Alcohol has been historically used as a depressant, helping people rest and relax for around 9,000 years. Its obvious effects on our motor skills (such as slurred speech and slowed reaction time) allow many of us to fall asleep only moments after our heads hit our pillows. But it is actually more common to find people who actually can’t sleep after drinking, or at least who can’t enter REM sleep, which is considered to be the most important part of a night’s rest. People might find that alcohol does help them fall asleep, but since REM sleep usually begins after 90 minutes of sleep, the effects of alcohol on sleep that they experience occur during the second half of the night.

Getting enough sleep is imperative to maintaining good bodily health. The seemingly harmless effects of alcohol on sleep can be more disruptive to your life than originally thought. Sleep-deprivation can affect your work and social life, as well as your respiratory and mental health. There are correlations between self-deprivation and obesity, a weakened immune system, anxiety, forgetfulness, dementia, and much more. Getting enough restorative sleep is also a key factor in recovering from a variety of maladies, including the flu, muscle injuries, infections, and even drug addiction.

It can also be dangerous for those driving on the road. The National Highway Driving Administration states that driving while sleep-deprived has an annual average of, “almost 886 fatal crashes (2.5% of all fatal crashes), an estimated 37,000 injury crashes, and an estimated 45,000 property damage only crashes.” Also, according to Occupational and Environmental Medicine, “Moderate sleep deprivation produces impairments in cognitive and motor performance equivalent to legally prescribed levels of alcohol intoxication.”

So what does the combination of alcohol and sleep have on your body, and why are there so many people who can’t sleep after drinking?

Alcohol and Sleep Apnea

Alcohol is a depressant, meaning drinking it causes the muscles in your body to relax. The connection between alcohol and sleep apnea can be seen when the upper muscles in your throat become so relaxed that they inhibit the airflow into your lungs, causing disrupted breathing, or obstructive sleep apnea (OSA.)

Although the effects of alcohol on sleep can also result in minor snoring, OSA is much more serious. This condition, which often goes unnoticed, has shown to damage cardiovascular and metabolic health. Alcohol and sleep apnea can also cause type 2 diabetes, high blood pressure, and even a heart attack or stroke.

Alcohol and Insomnia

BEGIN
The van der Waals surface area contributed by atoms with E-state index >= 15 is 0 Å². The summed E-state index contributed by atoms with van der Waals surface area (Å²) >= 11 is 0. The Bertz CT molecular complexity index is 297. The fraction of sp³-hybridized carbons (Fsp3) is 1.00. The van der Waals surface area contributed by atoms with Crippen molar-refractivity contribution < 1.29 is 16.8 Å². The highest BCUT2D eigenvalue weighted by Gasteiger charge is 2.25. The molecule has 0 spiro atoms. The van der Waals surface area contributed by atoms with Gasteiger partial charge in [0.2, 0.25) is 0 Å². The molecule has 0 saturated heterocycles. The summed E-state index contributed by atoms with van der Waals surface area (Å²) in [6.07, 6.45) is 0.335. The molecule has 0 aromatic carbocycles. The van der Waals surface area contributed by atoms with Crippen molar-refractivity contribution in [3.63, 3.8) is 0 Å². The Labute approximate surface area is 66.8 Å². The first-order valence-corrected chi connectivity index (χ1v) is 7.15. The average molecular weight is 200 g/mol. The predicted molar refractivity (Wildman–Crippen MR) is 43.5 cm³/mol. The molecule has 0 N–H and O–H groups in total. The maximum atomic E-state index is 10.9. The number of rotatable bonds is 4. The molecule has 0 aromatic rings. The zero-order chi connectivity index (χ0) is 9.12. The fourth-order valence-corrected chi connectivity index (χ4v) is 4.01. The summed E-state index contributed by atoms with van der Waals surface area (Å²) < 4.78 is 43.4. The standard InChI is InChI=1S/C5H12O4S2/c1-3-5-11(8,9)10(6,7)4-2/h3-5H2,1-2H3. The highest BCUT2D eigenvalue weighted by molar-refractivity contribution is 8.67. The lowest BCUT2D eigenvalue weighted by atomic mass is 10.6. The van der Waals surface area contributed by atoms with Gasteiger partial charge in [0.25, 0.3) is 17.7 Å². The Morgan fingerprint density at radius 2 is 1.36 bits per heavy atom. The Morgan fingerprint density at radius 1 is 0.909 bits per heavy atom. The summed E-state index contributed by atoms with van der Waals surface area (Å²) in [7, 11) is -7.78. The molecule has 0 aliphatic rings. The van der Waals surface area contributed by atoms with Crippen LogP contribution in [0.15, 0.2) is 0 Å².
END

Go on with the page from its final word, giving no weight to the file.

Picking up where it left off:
One of the most common effects of alcohol on sleep is insomnia, sleepwalking, snoring, and, as discussed above, obstructive sleep apnea. The reason people can’t sleep after drinking is that the alcohol causes irregularities in our circadian rhythm, or our internal clock. Our circadian rhythm, which is typically influenced by the amount of natural light within our 24-hour days, is what tells us when we should be asleep and when we should be awake. Alcohol and insomnia are connected through the body’s malfunctioning circadian rhythms.

According to Science Daily, these circadian rhythms affect, “brain wave activity, hormone production, cell regeneration, and other biological activities.” If it is disrupted, perhaps due to alcohol, a person could experience extreme fatigue throughout the day, difficulty falling asleep, frequent urination at night, waking up from sleep constantly, depression, and even have hypersomnia, in which a person sleeps too much. It can also make people wake up very early in the morning, as part of the “rebound effect,” or when the body shifts from deep sleep into a lighter, more easily disturbed sleep. This can be brought upon by the first light of the day.

Even if a person only has one drink, they are likely to still experience some of these unpleasant effects of alcohol on sleep. Of course, the more drinks a person has, the greater their risk for disrupted sleep is. Unfortunately, some people have difficulty having only one drink, binge drink, or drink alone. These are major symptoms of alcoholism.

Alcoholism is a serious health concern that around 14 million Americans suffer from. The key to recovery is a good support group of loving family and friends, as well as a trustworthy rehab center with experienced doctors who are dedicated to your health and well being. If you believe that you or a loved one is struggling with alcoholism or drug addiction, please contact Treatment Centers XL at (720) 600-1043 today. We are here to help and answer any questions that you may have.

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